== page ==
6. Julius Randle, Fr. PF, Kentucky

The big questions with Randle surround his length and struggle with it. He has some alligator arms, and while it didn’t hurt his rebounding at Kentucky it probably will in the NBA, and it will hurt him defensively as well. Randle struggled against some of the longer defenders he went up against, which is going to be a problem since every NBA team has those types of guys. He’ll be good in transition, and while he has some things to improve out on the perimeter I think he could develop into a nice perimeter player thanks to his ballhandling.

7. Aaron Gordon, Fr. PF, Arizona

Gordon is a freak athlete. He dominated at the combine, testing better than most guards in a lot of the speed/agility drills. He’s a legit 6’9″ in shoes, which is good for him, because I think any hopes of him playing the 3 were dashed by his Freshman season at Arizona. Gordon is a horrible shooter and not a great ball handler. He can develop those skills (see his most often comped player, Blake Griffin – not that I think that’s a great comp.) but I think his potential is limited by his problems shooting the ball.

8. Doug McDermott, Sr. PF, Creighton

McDermott won’t be able to defend very well in the NBA, but I think he’ll be a good, steady scorer. He can really shoot, and has the height to be able to get his shot off over people. I’m not sure if he will be able to post guys up in the league like he was able to in college, but he runs off screens really well and is able to get shots that way. Is an NBA team going to run their offense through him? No, but he could be a nice complementary piece. There’s always room for shooters in the league, especially ones who are 6’8″, so I don’t join a lot of people in thinking McDermott will be a bust.

9. Gary Harris, So. SG, Michigan State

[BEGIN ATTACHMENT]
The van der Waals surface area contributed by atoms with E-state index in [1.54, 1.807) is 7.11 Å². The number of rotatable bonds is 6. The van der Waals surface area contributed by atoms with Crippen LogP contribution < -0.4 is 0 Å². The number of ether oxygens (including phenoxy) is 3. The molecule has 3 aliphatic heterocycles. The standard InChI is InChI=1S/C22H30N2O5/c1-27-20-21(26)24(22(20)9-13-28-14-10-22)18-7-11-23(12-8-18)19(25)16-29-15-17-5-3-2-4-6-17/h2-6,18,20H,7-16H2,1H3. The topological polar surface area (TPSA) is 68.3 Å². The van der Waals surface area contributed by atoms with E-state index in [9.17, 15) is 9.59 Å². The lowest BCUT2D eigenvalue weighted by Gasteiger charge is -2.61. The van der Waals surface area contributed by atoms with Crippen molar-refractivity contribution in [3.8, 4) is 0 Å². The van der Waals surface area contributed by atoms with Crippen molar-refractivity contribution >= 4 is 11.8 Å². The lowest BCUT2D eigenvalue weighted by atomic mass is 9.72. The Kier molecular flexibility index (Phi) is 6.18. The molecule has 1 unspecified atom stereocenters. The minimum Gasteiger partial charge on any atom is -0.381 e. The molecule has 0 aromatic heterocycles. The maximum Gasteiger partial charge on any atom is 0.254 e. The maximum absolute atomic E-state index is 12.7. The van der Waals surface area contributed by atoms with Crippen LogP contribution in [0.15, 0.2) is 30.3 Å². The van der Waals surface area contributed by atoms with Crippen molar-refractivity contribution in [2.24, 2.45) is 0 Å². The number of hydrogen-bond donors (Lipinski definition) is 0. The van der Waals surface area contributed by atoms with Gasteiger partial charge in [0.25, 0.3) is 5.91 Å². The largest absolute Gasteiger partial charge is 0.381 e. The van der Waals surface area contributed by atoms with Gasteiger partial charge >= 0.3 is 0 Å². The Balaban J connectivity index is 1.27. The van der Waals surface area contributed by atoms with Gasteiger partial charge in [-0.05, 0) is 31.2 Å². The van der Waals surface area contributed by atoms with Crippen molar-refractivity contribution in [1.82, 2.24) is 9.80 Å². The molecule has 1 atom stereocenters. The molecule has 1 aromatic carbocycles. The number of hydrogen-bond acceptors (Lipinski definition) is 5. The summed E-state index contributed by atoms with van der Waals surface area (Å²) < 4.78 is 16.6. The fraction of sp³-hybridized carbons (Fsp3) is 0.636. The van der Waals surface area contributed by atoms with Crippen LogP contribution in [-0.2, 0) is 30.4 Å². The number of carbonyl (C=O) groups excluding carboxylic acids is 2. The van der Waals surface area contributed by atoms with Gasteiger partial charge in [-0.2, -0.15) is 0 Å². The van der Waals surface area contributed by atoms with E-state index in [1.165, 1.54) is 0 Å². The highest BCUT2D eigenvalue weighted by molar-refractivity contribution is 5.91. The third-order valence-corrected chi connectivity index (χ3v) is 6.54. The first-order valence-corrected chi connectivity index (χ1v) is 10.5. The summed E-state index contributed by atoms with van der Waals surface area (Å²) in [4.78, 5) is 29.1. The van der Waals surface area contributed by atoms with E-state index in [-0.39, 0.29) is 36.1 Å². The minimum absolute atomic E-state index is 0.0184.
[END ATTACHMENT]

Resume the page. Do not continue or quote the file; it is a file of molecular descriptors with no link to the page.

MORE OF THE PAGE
Harris is a guy I’ve loved all year (and even last year). He can really get after you defensively, and he has a really nice looking shot. It’s somewhat concerning he shot only 35% from three this year with an increased offensive workload, but he takes care of the ball, defends without fouling, and can score in a variety of ways.

10. Nik Stauskas, So. SG, Michigan

I have led the Nik Stauskas charge for quite some time, even dating back to early in his Freshman season. He’s too good of a shooter to leave him alone at all, and he’s an underrated ballhandler, passer, and inside scorer. He drew quite a few fouls for the Wolverines last year, partly due to how tightly teams had to play him on the perimeter, and I think he’ll be able to score effectively in the NBA as well. The issue for him is going to be the other side of the ball. Can he defend? If he can adequately, he’ll be a steal even as high as pick 10.

11. James Young, Fr. SG, Kentucky

12. Rodney Hood, So. SF, Duke

13. Tyler Ennis, Fr. PG, Syracuse

14. Kyle Anderson, So. SF, UCLA

15. Elfrid Payton, So. PG, UL-Lafayette

16. Adreian Payne, Sr. PF, Michigan State

17. PJ Hairston, SG, Texas Legends (D League)

18. TJ Warren, So. SF, NC State

19. Zach Lavine, Fr. SG, UCLA

20. Shabazz Napier, Sr. PG, UConn

21. Jordan Adams, So. SG, UCLA

22. KJ McDaniels, Jr PF, Clemson

23. Cleanthony Early, Sr. SF, Wichita State

24. Jerami Grant, So. SF, Syracuse

25. Spencer Dinwiddie, Jr, PG, Colorado

26. Mitch McGary, So. PF, Michigan

27. Jarnell Stokes, Jr. PF, Tennessee

28. Isaiah Austin, So. C, Baylor

29. Johnny O’Bryant, Jr. C, LSU

30. Glenn Robinson III, So. SF, Michigan